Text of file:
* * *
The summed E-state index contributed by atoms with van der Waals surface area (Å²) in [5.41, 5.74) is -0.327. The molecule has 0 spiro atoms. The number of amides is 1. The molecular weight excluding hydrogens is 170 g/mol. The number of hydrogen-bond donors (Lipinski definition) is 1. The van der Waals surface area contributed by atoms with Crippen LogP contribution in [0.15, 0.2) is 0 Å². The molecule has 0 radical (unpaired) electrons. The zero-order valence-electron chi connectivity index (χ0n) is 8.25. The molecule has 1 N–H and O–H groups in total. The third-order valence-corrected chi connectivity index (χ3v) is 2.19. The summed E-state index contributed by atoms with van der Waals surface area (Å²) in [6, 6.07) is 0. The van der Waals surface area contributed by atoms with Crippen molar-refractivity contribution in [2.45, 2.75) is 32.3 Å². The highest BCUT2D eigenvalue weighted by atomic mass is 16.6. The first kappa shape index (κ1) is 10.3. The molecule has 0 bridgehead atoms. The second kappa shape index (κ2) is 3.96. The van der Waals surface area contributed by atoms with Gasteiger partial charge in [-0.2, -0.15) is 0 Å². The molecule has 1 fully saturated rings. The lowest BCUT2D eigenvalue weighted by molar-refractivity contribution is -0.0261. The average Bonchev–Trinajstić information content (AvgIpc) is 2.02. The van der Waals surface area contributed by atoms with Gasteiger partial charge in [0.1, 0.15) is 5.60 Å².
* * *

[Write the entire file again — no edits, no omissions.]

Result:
The summed E-state index contributed by atoms with van der Waals surface area (Å²) in [5.41, 5.74) is -0.327. The molecule has 0 spiro atoms. The number of amides is 1. The molecular weight excluding hydrogens is 170 g/mol. The number of hydrogen-bond donors (Lipinski definition) is 1. The van der Waals surface area contributed by atoms with Crippen LogP contribution in [0.15, 0.2) is 0 Å². The molecule has 0 radical (unpaired) electrons. The zero-order valence-electron chi connectivity index (χ0n) is 8.25. The molecule has 1 N–H and O–H groups in total. The third-order valence-corrected chi connectivity index (χ3v) is 2.19. The summed E-state index contributed by atoms with van der Waals surface area (Å²) in [6, 6.07) is 0. The van der Waals surface area contributed by atoms with Crippen molar-refractivity contribution in [2.45, 2.75) is 32.3 Å². The highest BCUT2D eigenvalue weighted by atomic mass is 16.6. The first kappa shape index (κ1) is 10.3. The molecule has 0 bridgehead atoms. The second kappa shape index (κ2) is 3.96. The van der Waals surface area contributed by atoms with Gasteiger partial charge in [-0.2, -0.15) is 0 Å². The molecule has 1 fully saturated rings. The lowest BCUT2D eigenvalue weighted by molar-refractivity contribution is -0.0261. The average Bonchev–Trinajstić information content (AvgIpc) is 2.02. The van der Waals surface area contributed by atoms with Gasteiger partial charge in [0.1, 0.15) is 5.60 Å².